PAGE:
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More than 15 African countries gather to explore the potential of TV White Spaces

To help bring more of Africa online, we often work with others: offering programs to get universities connected, supporting nonprofit innovators to increase engineering know-how, and partnering to test the use of TV White Spaces for broadband access in underserved areas. 

TV White Spaces--unused channels in the broadcast TV spectrum--have the potential to help cover the last mile of Internet access. The last mile, or final connection to the user, is one of the biggest challenges to improving connectivity in Sub-Saharan Africa and other emerging markets. TV White Spaces are important because they offer available and underutilized spectrum (especially in less developed areas), allow signals to travel over long distances, and can enable a lower-cost alternative for broadband. 

Many are catching on to the promise of TV White Spaces, developing technologies and advancing regulation to use this spectrum. Last week, 25 countries, 17 in Africa, joined the TV White Spaces & Dynamic Spectrum Africa Forum in Dakar, Senegal to discuss what’s next. The event, supported by Google, Microsoft, the Association for Progressive Communications, Afrinic, Senegal’s Minister of Communication, Telecommunications and Digital Economy and ISOC Senegal, focused on a few key themes that highlight the potential of the technology.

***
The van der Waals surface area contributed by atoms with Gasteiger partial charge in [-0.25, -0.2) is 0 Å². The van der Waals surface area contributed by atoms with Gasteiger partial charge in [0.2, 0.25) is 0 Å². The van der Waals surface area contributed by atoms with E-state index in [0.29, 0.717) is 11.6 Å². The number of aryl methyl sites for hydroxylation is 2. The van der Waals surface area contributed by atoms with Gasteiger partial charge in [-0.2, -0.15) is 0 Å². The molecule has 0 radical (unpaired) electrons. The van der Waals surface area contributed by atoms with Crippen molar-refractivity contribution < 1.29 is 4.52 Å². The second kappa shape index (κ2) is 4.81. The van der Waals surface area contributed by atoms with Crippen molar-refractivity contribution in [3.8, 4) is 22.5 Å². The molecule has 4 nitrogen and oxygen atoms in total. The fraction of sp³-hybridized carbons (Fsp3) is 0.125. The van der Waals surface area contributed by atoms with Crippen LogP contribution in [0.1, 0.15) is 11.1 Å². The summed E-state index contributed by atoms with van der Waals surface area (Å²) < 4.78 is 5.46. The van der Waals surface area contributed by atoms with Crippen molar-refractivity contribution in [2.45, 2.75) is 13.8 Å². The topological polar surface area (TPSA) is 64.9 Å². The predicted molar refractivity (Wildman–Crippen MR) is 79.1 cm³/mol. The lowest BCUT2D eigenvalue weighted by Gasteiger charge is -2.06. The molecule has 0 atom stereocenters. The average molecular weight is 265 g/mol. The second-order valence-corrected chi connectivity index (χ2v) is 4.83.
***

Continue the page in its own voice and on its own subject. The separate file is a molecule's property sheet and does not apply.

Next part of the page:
• TV White Spaces are available. Using our spectrum database, we shared a visual of available white space in Senegal. There is more than 90 MHz available in Dakar alone, and more across the country--spectrum that could be used for broadband. Compared to the San Francisco Bay area, the number of available channels is remarkable.
  • Regulation can pave a path in African markets. ICASA, the South African regulator, plans to use trial outcomes to evaluate possible rules for use of the TV White Spaces. Other regulators showing interest in TV White Spaces for broadband included Senegal, as well as Malawi, where less than 9% of the population receives broadcast TV and many channels are left available.
  • Developing new technologies for TV White Spaces.  Radio manufacturers shared how TV White Spaces radios can talk to a database, which tells the radio which channels are available in a given geography. Adaptrum and Carlson presented the results of deployments of these radios, in Kenya and South Africa respectively.
From trials to databases to radios, these efforts show that players are stepping up to use TV White Spaces to help enable Internet access in West Africa and beyond. That’s good news for a future where more people have access to the Web.

Posted by Alan Norman, Access Principal

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